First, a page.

1. Kelly says:

    These are the signs of a good provider, in my book, after working in child care for 15 years. Luckily, after a rough start, we found someone that meets all of these needs. You want to walk with 8-10 kids (including my two year old twins) to the park a block away on a regular basis? Perfect! You have a “no thank you bite” policy on veggies? Perfect! You spend the majority of your afternoon outside? Perfect! You spend the majority of your mornings reading stories either one on one or in small groups and then engaging the kids in elaborate pretend games? Perfect! If a child doesn’t want to participate in the activity you planned for the day, you let them choose from a whole host of developmentally appropriate but challenging and fun activities? YOU ARE MY HERO.

    • Heather Shumaker says:

      So glad you found the perfect spot for your family. Sounds as if you have a confident provider and I hope you shower him/her with thanks. As your story demonstrates, it’s common for families to start off with a “rough start” and then settle in to finding the right person to fill their needs.

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Summer Slide or School Slide?

As the school year wraps up, the usual things come home in my kids’ backpacks – stubby pencils, forgotten jackets, artwork, end-of-year piles of papers. But one item startled me. It was a note assuming I was scared of summer: … Continue reading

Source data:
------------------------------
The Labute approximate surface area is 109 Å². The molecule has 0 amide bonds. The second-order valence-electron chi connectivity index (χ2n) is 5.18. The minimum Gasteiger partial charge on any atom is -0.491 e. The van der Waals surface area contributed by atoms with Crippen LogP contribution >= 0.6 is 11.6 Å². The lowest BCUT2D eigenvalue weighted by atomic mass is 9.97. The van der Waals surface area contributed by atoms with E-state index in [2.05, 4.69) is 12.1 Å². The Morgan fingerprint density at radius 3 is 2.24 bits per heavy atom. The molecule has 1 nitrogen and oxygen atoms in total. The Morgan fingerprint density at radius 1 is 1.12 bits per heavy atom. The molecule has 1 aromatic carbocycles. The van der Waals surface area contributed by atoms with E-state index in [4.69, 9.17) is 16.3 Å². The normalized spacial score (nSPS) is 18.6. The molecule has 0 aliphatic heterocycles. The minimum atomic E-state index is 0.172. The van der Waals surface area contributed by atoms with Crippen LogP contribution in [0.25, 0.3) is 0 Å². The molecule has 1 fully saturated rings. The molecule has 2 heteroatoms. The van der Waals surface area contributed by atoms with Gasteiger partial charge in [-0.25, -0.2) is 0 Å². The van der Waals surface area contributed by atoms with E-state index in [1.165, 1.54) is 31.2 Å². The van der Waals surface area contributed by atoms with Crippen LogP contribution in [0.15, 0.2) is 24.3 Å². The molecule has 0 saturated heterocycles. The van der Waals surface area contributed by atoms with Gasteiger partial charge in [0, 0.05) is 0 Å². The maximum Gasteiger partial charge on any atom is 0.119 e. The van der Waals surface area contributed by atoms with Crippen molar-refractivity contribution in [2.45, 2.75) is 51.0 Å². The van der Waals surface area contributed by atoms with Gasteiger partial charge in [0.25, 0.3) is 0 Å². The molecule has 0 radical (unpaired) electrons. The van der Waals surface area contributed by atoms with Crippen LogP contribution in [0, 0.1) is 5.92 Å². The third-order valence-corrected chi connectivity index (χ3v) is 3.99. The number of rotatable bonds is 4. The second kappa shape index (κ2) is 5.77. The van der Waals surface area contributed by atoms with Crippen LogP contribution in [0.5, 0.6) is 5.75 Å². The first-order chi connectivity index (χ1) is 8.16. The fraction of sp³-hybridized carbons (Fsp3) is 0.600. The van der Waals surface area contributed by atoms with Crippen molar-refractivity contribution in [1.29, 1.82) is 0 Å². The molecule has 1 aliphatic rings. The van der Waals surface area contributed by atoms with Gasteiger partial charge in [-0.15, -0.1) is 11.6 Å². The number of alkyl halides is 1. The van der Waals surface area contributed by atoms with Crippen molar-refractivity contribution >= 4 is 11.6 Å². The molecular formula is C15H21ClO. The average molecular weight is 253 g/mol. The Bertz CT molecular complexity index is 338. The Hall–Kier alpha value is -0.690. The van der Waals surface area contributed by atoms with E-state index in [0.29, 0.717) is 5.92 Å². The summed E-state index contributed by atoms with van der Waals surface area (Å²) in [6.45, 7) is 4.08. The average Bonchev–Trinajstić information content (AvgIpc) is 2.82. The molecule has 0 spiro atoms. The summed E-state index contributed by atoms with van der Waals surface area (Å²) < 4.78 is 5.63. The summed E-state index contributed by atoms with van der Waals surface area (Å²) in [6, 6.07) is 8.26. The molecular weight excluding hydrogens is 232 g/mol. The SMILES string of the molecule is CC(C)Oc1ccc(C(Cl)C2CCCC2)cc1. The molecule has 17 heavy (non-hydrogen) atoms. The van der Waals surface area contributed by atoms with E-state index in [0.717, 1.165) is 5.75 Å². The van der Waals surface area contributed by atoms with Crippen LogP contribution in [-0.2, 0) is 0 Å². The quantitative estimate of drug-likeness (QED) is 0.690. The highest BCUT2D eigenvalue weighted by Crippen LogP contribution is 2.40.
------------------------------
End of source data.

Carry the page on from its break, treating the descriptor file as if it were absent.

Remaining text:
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8 Responses to Summer Slide or School Slide?

  1. Erika Cedillo says:

    I loved your post!! We are just experiencing the first year at school with my oldest daughter and I was getting on that mood but your post just reminded me that summer is about life and fun. I really loved it!! Thanks for reminding us how much our children learn from playing and exploring the world around them.

  2. I agree with everything you wrote, Heather. One of my strongest recurring end of school year memories is all the plans I was making to “do stuff” during the summer. Nothing related to school usually. Mostly games I wanted to play, places in town I wanted to explore, what my friends and I would do with our days, going to the beach, playing baseball or softball, going to the local park and doing all the activities the “park leaders” would facilitate.

    Perhaps most important, the chance to run, jump, climb, get caught in the rain, do “nothing” and come home at the end of the day dirty, sweaty, tired, but glad it was only one day out of about 90. So I guess what I learned during summer was how to be a kid.

    I don’t worry about anything being lost during the school year because the act of learning in a certain genre is what’s really taught. By genre I mean- music is an aural language and playing music or singing teaches us to use that part of our brain which requires us to use our hearing to analyze, adjust, synchronize with other musicians. Math is a numerical language that teaches us to use the calculator part of our brain. Reading is a visual language that teaches us to develop our word and thought forming skills. Visual Art is a tactile, sensual language that teaches us how to create or reproduce shapes, colors, three-dimensional objects and better understand what makes an object pleasant to look at or touch.